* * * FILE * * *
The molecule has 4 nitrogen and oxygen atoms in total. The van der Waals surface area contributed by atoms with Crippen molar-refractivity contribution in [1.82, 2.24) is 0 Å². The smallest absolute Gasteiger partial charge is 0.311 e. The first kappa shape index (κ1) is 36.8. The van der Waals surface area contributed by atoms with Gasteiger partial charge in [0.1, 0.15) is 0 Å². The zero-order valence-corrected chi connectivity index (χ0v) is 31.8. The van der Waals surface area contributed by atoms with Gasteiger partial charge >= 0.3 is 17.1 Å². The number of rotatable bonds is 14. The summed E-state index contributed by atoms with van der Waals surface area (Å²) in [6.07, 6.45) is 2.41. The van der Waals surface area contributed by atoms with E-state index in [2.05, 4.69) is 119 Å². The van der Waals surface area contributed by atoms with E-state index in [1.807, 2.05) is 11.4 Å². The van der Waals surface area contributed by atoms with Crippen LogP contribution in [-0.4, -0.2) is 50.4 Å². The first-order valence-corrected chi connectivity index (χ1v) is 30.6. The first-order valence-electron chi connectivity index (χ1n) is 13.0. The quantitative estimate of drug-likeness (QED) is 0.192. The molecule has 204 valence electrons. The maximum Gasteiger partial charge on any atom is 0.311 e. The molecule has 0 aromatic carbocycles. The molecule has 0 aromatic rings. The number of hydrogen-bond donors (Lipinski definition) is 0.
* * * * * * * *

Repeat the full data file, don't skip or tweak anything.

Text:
The molecule has 4 nitrogen and oxygen atoms in total. The van der Waals surface area contributed by atoms with Crippen molar-refractivity contribution in [1.82, 2.24) is 0 Å². The smallest absolute Gasteiger partial charge is 0.311 e. The first kappa shape index (κ1) is 36.8. The van der Waals surface area contributed by atoms with Gasteiger partial charge in [0.1, 0.15) is 0 Å². The zero-order valence-corrected chi connectivity index (χ0v) is 31.8. The van der Waals surface area contributed by atoms with Gasteiger partial charge >= 0.3 is 17.1 Å². The number of rotatable bonds is 14. The summed E-state index contributed by atoms with van der Waals surface area (Å²) in [6.07, 6.45) is 2.41. The van der Waals surface area contributed by atoms with E-state index in [2.05, 4.69) is 119 Å². The van der Waals surface area contributed by atoms with E-state index in [1.807, 2.05) is 11.4 Å². The van der Waals surface area contributed by atoms with Crippen LogP contribution in [-0.4, -0.2) is 50.4 Å². The first-order valence-corrected chi connectivity index (χ1v) is 30.6. The first-order valence-electron chi connectivity index (χ1n) is 13.0. The quantitative estimate of drug-likeness (QED) is 0.192. The molecule has 204 valence electrons. The maximum Gasteiger partial charge on any atom is 0.311 e. The molecule has 0 aromatic carbocycles. The molecule has 0 aromatic rings. The number of hydrogen-bond donors (Lipinski definition) is 0.